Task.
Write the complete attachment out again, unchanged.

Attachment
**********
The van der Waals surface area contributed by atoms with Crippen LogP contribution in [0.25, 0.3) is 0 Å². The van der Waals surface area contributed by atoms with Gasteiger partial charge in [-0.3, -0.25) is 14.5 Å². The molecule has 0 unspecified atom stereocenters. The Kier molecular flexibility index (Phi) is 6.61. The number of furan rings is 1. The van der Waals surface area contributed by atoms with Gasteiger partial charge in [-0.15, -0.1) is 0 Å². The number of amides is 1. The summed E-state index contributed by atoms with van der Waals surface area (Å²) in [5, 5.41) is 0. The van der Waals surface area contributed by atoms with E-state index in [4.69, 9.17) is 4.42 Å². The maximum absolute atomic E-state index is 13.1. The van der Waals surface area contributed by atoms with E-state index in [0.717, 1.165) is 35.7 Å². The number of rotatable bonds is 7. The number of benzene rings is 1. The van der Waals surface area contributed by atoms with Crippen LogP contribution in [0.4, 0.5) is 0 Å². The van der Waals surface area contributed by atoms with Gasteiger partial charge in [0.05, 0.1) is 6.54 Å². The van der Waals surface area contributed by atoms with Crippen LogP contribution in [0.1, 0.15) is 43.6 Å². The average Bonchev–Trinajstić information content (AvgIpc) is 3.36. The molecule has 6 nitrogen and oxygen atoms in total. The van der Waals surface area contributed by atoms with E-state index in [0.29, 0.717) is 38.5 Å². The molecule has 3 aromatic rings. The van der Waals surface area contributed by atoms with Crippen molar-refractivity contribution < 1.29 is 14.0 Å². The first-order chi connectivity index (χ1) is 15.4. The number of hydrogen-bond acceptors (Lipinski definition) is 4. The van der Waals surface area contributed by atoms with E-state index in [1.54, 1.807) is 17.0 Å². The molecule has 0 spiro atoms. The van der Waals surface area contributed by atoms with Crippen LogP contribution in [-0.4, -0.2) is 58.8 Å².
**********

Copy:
The van der Waals surface area contributed by atoms with Crippen LogP contribution in [0.25, 0.3) is 0 Å². The van der Waals surface area contributed by atoms with Gasteiger partial charge in [-0.3, -0.25) is 14.5 Å². The molecule has 0 unspecified atom stereocenters. The Kier molecular flexibility index (Phi) is 6.61. The number of furan rings is 1. The van der Waals surface area contributed by atoms with Gasteiger partial charge in [-0.15, -0.1) is 0 Å². The number of amides is 1. The summed E-state index contributed by atoms with van der Waals surface area (Å²) in [5, 5.41) is 0. The van der Waals surface area contributed by atoms with E-state index in [4.69, 9.17) is 4.42 Å². The maximum absolute atomic E-state index is 13.1. The van der Waals surface area contributed by atoms with E-state index in [0.717, 1.165) is 35.7 Å². The number of rotatable bonds is 7. The number of benzene rings is 1. The van der Waals surface area contributed by atoms with Crippen LogP contribution in [0.4, 0.5) is 0 Å². The van der Waals surface area contributed by atoms with Gasteiger partial charge in [0.05, 0.1) is 6.54 Å². The van der Waals surface area contributed by atoms with Crippen LogP contribution in [0.1, 0.15) is 43.6 Å². The average Bonchev–Trinajstić information content (AvgIpc) is 3.36. The molecule has 6 nitrogen and oxygen atoms in total. The van der Waals surface area contributed by atoms with E-state index in [0.29, 0.717) is 38.5 Å². The molecule has 3 aromatic rings. The van der Waals surface area contributed by atoms with Crippen molar-refractivity contribution < 1.29 is 14.0 Å². The first-order chi connectivity index (χ1) is 15.4. The number of hydrogen-bond acceptors (Lipinski definition) is 4. The van der Waals surface area contributed by atoms with E-state index in [1.54, 1.807) is 17.0 Å². The molecule has 0 spiro atoms. The van der Waals surface area contributed by atoms with Crippen LogP contribution in [-0.4, -0.2) is 58.8 Å².